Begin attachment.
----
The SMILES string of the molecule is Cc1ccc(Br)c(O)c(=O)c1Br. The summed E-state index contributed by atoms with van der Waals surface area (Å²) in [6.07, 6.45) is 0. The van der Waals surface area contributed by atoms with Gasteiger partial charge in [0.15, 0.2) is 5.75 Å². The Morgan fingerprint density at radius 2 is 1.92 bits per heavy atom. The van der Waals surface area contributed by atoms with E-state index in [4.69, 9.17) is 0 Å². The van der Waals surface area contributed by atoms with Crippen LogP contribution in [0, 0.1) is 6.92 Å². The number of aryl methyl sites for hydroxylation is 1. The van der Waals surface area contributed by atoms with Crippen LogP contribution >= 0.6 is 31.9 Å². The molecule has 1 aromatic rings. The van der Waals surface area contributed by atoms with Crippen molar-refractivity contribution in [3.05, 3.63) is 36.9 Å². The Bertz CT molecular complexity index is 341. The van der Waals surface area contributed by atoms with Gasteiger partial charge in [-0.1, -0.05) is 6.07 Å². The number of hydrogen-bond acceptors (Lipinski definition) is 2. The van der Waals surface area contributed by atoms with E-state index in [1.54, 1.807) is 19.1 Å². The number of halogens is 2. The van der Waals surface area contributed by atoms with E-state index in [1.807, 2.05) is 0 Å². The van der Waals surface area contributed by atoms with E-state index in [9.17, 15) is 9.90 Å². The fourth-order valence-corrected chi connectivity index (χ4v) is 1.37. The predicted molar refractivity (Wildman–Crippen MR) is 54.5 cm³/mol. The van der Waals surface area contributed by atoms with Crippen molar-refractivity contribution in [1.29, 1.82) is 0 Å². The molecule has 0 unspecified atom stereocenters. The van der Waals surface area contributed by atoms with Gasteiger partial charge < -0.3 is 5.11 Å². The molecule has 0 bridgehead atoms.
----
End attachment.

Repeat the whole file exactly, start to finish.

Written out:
The SMILES string of the molecule is Cc1ccc(Br)c(O)c(=O)c1Br. The summed E-state index contributed by atoms with van der Waals surface area (Å²) in [6.07, 6.45) is 0. The van der Waals surface area contributed by atoms with Gasteiger partial charge in [0.15, 0.2) is 5.75 Å². The Morgan fingerprint density at radius 2 is 1.92 bits per heavy atom. The van der Waals surface area contributed by atoms with E-state index in [4.69, 9.17) is 0 Å². The van der Waals surface area contributed by atoms with Crippen LogP contribution in [0, 0.1) is 6.92 Å². The number of aryl methyl sites for hydroxylation is 1. The van der Waals surface area contributed by atoms with Crippen LogP contribution >= 0.6 is 31.9 Å². The molecule has 1 aromatic rings. The van der Waals surface area contributed by atoms with Crippen molar-refractivity contribution in [3.05, 3.63) is 36.9 Å². The Bertz CT molecular complexity index is 341. The van der Waals surface area contributed by atoms with Gasteiger partial charge in [-0.1, -0.05) is 6.07 Å². The number of hydrogen-bond acceptors (Lipinski definition) is 2. The van der Waals surface area contributed by atoms with E-state index in [1.54, 1.807) is 19.1 Å². The number of halogens is 2. The van der Waals surface area contributed by atoms with E-state index in [1.807, 2.05) is 0 Å². The van der Waals surface area contributed by atoms with E-state index in [9.17, 15) is 9.90 Å². The fourth-order valence-corrected chi connectivity index (χ4v) is 1.37. The predicted molar refractivity (Wildman–Crippen MR) is 54.5 cm³/mol. The van der Waals surface area contributed by atoms with Crippen molar-refractivity contribution in [1.29, 1.82) is 0 Å². The molecule has 0 unspecified atom stereocenters. The van der Waals surface area contributed by atoms with Gasteiger partial charge < -0.3 is 5.11 Å². The molecule has 0 bridgehead atoms.